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Talk with a Professional Dominatrix

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In honor of April being Sexual Assault Awareness Month, UCLA’s 7000 in Solidarity is hosting its own annual campaign in order to raise public awareness regarding sexual assault, as well as to educate the UCLA community on how to prevent sexual violence. One of the 28 events put on this month is BDSM 101: Sexy, Safe and Consensual.

In the last couple months, BDSM has become a popular discussion topic because of E.L. James’ Fifty Shades of Grey. Rather than keeping it a taboo subject matter, 7000 in Solidarity has teamed up with a professional dominatrix to discuss the BDSM culture, consent and how to engage in consensual bondage and submission play with your partner in a safe way.

Mistress Justine Cross has been a lifestyle and professional dominatrix in L.A. for seven years. She is the owner of two private dungeons: Dungeon West and LA Douleur Exquise, and she is a hostess of kink and fetish events and also a media personality. She came in to have an open discussion on the ins and outs of BDSM and how learning about it can help us eradicate rape culture – and here’s what we learned from her talk.

1. Weirdly enough, most people don’t know what BDSM stands for. So what exactly does BDSM mean?

BDSM is an overlapping abbreviation of Bondage and Discipline (BD), Dominance and Submission (DS), Sadism and Masochism (SM). Bondage is consensually tying, binding or restraining a partner for erotic simulation. All types of material can be used from ropes to saran wrap. Dominance is psychological restraining with the use of rules and discipline. Sadism is the tendency to gain sexual pleasure from the act of inflicting pain. Masochism is the tendency to gain sexual pleasure from one’s own pain.

2. How can you start getting into BDSM in a safe way?

In the words of Mistress Justine Cross herself, “throw glitter, not shade, and don’t yuck someone’s yum.” In other words, be open-minded and do some research into what you and your partner may or may not like. You can try going to lifestyle events, such as one’s at Mistress Justine’s very own Dungeon West and get an inside look at to what BDSM is about. But make sure to go with your partner or friend, if you’re just starting out. There are many ways to slowly ask your partner to engage in BDSM, but just doing it without his or her prior knowledge or consent is not okay. If you want to find out more information on your own, there are plenty of forums and social media networking sites that can also show some insight into different fetishes or “scenes.”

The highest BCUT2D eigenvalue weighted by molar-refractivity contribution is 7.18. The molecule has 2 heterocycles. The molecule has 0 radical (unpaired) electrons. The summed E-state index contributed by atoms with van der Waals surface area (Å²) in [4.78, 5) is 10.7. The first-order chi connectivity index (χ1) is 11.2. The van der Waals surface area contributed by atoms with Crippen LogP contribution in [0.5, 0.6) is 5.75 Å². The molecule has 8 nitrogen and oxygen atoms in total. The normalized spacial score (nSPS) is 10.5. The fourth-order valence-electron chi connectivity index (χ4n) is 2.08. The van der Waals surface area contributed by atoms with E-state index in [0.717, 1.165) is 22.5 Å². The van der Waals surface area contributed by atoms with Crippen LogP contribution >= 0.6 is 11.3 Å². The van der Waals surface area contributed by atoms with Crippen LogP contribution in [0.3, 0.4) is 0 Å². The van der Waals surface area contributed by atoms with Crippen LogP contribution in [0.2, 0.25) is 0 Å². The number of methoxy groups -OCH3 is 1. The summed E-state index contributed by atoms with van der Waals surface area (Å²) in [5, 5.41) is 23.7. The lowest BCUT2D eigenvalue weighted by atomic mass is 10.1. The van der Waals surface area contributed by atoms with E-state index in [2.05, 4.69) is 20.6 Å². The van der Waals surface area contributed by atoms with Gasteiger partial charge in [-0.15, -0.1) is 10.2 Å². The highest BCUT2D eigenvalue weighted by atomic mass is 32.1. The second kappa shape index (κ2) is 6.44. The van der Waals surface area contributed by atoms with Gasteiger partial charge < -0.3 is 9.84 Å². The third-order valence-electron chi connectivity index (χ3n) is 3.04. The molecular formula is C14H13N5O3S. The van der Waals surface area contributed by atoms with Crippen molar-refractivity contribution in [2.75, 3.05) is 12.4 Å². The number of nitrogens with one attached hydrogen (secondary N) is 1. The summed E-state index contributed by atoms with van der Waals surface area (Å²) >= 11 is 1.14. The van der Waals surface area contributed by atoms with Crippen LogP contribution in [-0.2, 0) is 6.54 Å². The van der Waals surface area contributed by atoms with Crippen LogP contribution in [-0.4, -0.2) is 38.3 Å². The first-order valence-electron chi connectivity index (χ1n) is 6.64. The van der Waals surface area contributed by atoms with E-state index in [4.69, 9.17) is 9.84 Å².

3. That leads me to question number three. What is a “scene”? And how do you prepare for one?

A scene is the time period of the BDSM activity. Before you begin, there should be an ongoing open discussion sharing one another’s limits, medical conditions, level of impact, etc. Like most people know, there should definitely be a designated safe word involved, whether it’s “popcorn” like in Family Guy or simply “red, green, yellow” like the stoplights. This prevents any nonconsensual acts and prevents sexual violence.

Surprisingly enough, both parties should make sure the other has eaten before so the chance of passing out is lowered. After a scene, there is a sense of disorientation as if coming out of a trance-like space, a feeling known as “subspace.” Mistress Justine suggests that the dominant partner needs to take care of the submissive in this state and cater to his or her needs, whether it’s getting ice cream or having sex, or maybe, nothing.

4. As a dominatrix, is BDSM all about sex?

BDSM certainly can be part of foreplay, the context for an entire sexual scene and indeed a sexual lifestyle. But contrary to popular belief, the act of intercourse is not a necessity and many “scenes” involve no sex at all. Mistress Justine does not have sex with any of her clients and BDSM does not always mean sex.

5. So what does this have to do with Sexual Assault Awareness Month?

BDSM emphasizes the importance of negotiation and consent. Those who engage in it properly are constantly discussing each other’s limits and checking in on each other throughout. People can engage and fulfill their sexual desires and fetishes in a safe way where both partners are on the same page. When participating in BDSM, the partners should be safe and make attempts to identify and prevent risks to health. Additionally, they should participate in the activities in a sane and sensible state of mind. And most importantly, they should have full consent of all parties.

 

Mistress Justine Cross is always available to talk if you have any more questions regarding BDSM culture, safety, or if you need some recommendations for places to buy toys!

@justineplays // losangelesdominatrix.com

 

Or you can check out some other resources to learn more information.

fetlife.com

thekinkyfactory.com/bdsm-for-beginners

 

Need someone to talk to?

CAPS/CARE

counseling.ucla.edu

RAINN (Rape, Abuse & Incest National Network)

rainn.org

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